Social enterprise covers a wide range of organisations.  I guess I’m particularly referring to those that are set up with an explicitly market driven model.  This seems like having your cake and eating it to me.  If the market is such a wonderful way of doing things, shouldn’t the workers be paid their market rate?  And isn’t this giving an uncompetitive advantage over other private companies not involving unpaid labour?


For a moment I was wondering whether Third Sector was proposing a second April Fools Day – It was the 1st October, 6 months to the day after the eponymous let-hilarity-ensue festival of mirth.  But no, it was a true story.

Youth volunteering charity v has decided that the fusty old term volunteering isn’t ‘with it’ enough, so are attempting to substitute ‘favours’ instead.  The Third Sector story is here, though you may need to register (free) to see it.  V’s home page reflects this new orientation too.

It’s a classic ploy if you think you’re selling a dud.  Windscale became Sellafield, BP changed their logo to an abstract sun/flower hybrid, illegal wars became police actions.  I remember the day that I went from being unemployed to being a ‘jobseeker’.  Apart from my UB40 being replaced with a fancier model, I didn’t feel much different.

But do v have so little faith in the product they’re selling?

I can see using different terminology for informal volunteering – encouraging people to ‘help out’ perhaps – but for formal volunteering?  Most volunteer involving organisations do not want ‘favours’, they want someone to come in on a regular basis to carry out defined tasks.

The irony is, according to the Helping Out survey, 16-24 year olds are more likely than any other age group to be regular formal volunteers.  Occasional or one off volunteering is lower, but the commitment shown by regular volunteers suggests that whatever the perceptions of ‘geekiness’, they’re not that strong a deterrent.

Having outed myself as not being a ‘youth’ with the reference to unemployment and UB40s maybe I’m hopelessly out of date.  But I think it’s both patronising and underestimating young people to avoid calling something by its name.

Volunteer, but make sure it’s patriotic

Maybe it’s me. I thought I had a reasonable grip on what volunteering means.  Two recent stories have shaken my faith in my comprehension skills.  Firstly, there’s the introduction of an American initiative to reward 4 hours of volunteering by young people with gig tickets.  Now there’s the plan to fast-track British citizenship in return for community work.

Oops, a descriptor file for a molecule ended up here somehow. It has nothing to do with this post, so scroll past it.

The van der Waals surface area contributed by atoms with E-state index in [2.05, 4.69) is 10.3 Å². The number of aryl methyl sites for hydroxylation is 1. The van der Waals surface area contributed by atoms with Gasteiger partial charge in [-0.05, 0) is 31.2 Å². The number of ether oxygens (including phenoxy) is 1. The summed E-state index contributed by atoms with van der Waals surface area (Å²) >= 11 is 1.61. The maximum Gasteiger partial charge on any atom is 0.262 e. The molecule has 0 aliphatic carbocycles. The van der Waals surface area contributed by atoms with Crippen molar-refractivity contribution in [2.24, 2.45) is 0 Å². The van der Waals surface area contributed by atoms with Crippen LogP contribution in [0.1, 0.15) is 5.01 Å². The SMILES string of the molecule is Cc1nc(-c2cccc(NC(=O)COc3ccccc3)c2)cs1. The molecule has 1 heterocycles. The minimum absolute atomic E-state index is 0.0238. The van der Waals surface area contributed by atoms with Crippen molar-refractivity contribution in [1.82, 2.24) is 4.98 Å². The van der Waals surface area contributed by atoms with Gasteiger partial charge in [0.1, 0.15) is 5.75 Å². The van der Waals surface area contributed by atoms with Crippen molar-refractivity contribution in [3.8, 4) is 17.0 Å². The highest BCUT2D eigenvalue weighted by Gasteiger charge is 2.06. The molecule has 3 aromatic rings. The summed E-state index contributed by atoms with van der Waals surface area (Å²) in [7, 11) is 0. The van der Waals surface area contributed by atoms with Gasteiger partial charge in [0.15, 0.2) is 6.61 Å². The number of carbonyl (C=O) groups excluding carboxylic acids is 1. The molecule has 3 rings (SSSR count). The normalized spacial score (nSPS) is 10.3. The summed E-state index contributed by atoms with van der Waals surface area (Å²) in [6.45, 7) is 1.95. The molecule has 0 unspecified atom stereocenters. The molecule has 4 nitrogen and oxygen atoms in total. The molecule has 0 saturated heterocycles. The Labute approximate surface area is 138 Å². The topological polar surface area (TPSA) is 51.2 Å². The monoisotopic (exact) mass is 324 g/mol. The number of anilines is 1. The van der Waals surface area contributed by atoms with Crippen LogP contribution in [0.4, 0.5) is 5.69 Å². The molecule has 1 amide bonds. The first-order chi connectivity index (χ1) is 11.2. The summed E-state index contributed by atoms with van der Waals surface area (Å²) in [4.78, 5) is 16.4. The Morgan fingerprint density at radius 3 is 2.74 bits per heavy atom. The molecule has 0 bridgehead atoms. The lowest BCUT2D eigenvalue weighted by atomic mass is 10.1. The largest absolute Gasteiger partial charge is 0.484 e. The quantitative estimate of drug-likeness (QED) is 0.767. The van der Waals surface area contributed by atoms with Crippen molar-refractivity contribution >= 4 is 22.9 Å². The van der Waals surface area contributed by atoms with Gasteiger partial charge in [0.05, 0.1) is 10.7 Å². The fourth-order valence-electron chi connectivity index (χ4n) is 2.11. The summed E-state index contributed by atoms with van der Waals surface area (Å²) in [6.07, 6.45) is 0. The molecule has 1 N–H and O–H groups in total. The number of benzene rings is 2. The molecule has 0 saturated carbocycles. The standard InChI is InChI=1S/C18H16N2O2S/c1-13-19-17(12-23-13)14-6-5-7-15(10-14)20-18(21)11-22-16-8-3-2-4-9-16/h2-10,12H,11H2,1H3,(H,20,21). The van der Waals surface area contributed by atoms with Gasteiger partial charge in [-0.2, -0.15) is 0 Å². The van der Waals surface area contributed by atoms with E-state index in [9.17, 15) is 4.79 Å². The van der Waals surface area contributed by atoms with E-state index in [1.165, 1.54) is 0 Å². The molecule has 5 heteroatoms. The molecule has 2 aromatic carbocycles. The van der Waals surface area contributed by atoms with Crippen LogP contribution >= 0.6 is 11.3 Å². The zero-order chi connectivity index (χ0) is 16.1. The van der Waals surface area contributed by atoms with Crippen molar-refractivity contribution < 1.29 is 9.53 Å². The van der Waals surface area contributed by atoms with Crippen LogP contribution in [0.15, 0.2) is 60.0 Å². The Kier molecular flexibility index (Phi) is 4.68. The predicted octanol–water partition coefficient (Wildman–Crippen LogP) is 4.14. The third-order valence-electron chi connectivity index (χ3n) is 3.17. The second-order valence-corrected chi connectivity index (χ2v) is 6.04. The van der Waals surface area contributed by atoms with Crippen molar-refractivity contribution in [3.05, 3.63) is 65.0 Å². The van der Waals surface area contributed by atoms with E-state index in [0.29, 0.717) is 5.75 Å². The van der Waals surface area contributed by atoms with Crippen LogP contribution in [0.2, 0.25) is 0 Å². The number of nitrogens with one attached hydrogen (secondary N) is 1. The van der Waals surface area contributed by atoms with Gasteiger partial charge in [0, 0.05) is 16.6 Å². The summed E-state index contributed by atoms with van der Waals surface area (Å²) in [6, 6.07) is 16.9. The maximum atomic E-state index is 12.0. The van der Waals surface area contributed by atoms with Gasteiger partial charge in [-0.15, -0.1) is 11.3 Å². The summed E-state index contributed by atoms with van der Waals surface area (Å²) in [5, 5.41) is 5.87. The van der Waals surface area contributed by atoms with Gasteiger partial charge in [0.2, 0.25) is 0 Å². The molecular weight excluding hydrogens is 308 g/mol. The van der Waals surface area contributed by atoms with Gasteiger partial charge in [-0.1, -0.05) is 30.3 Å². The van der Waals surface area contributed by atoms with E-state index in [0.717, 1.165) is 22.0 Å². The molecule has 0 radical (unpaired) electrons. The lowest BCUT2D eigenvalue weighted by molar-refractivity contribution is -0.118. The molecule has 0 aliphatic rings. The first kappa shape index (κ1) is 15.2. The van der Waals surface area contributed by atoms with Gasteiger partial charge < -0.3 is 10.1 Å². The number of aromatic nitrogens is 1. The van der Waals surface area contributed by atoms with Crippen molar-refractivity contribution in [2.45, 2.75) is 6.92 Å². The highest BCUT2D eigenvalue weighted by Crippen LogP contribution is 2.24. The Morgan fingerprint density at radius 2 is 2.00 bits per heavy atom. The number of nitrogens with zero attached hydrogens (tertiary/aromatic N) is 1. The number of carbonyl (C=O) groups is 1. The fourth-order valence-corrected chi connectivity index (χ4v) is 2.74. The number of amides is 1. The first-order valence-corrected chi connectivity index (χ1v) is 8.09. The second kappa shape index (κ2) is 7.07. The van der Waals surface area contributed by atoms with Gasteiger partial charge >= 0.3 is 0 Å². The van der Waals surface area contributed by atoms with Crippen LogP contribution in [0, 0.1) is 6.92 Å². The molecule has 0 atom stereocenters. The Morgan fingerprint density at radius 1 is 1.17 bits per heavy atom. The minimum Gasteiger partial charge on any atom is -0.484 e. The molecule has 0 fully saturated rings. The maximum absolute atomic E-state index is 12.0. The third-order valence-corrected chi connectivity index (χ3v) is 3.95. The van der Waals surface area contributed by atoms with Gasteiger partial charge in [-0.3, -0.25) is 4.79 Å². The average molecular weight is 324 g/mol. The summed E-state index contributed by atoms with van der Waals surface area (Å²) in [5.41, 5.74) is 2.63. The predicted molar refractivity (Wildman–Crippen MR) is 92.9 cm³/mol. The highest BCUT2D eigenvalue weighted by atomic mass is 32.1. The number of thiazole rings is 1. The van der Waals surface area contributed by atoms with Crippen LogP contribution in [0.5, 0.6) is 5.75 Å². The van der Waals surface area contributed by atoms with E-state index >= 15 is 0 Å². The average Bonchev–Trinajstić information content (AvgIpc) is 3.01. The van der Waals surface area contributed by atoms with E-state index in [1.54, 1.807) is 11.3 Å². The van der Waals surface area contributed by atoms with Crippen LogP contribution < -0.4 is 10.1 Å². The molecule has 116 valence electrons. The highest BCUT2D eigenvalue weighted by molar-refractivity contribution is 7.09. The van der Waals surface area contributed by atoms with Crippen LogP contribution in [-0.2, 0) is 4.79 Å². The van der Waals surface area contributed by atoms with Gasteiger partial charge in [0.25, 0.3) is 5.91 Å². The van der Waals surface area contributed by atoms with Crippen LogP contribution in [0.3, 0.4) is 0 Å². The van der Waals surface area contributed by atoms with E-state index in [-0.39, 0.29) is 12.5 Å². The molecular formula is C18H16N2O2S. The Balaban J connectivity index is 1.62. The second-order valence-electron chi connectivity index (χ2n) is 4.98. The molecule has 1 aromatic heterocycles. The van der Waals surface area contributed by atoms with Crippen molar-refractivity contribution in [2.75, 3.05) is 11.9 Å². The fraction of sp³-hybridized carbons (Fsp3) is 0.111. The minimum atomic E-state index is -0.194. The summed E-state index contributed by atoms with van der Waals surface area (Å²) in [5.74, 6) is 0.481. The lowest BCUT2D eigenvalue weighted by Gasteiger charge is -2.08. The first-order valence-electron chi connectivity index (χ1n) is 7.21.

The Joint Council for the Welfare of Immigrants (JCWI) have called for the sector to announce a boycott of any such scheme.  The confusion isn’t helped by announcements of compulsory ‘community service’ for the unemployed.

Apart from anything else, how does the Home Office think this will work?  Who would police it?  What would be acceptable volunteering?  Would direct action against a third runway at Heathrow count?  What about involvement in an informal refugee support group?

As for the gig tickets idea, words fail me.  Not to mention the fact that the poor attendees will get fobbed off with someone rubbish like Razorlight.

Shame on CSV for their craven bandwagon jumping on both these ideas.

This brings me to a wider point, and I’m looking beyond CSV to all the major voluntary sector/volunteering representative bodies.

What they have in common is that they seem to believe that they are being neutral by not taking a stand.  This is of course incorrect.  As Howard Zinn put it, you can’t be neutral on a moving train.  By refusing to take ethical positions, all they are doing is serving powerful political positions.

Volunteering is under constant threat of being chipped away.  Perhaps understandably, the power of volunteering is acknowledged by government, who want to harness it – yet by doing so they threaten the very things that make it special.  Unpaid and freely entered into.  These are not hard concepts to grasp, and they are something we should cling on to at all costs.

Volunteering throws up all kinds of issues

Here’s a new one on me – a potential volunteer turned down because he had previously vomited at an event the organisation put on.

The full story is here – do read the comments too, as it’s a decent discussion of the situation, without stooping to making fun of the situation.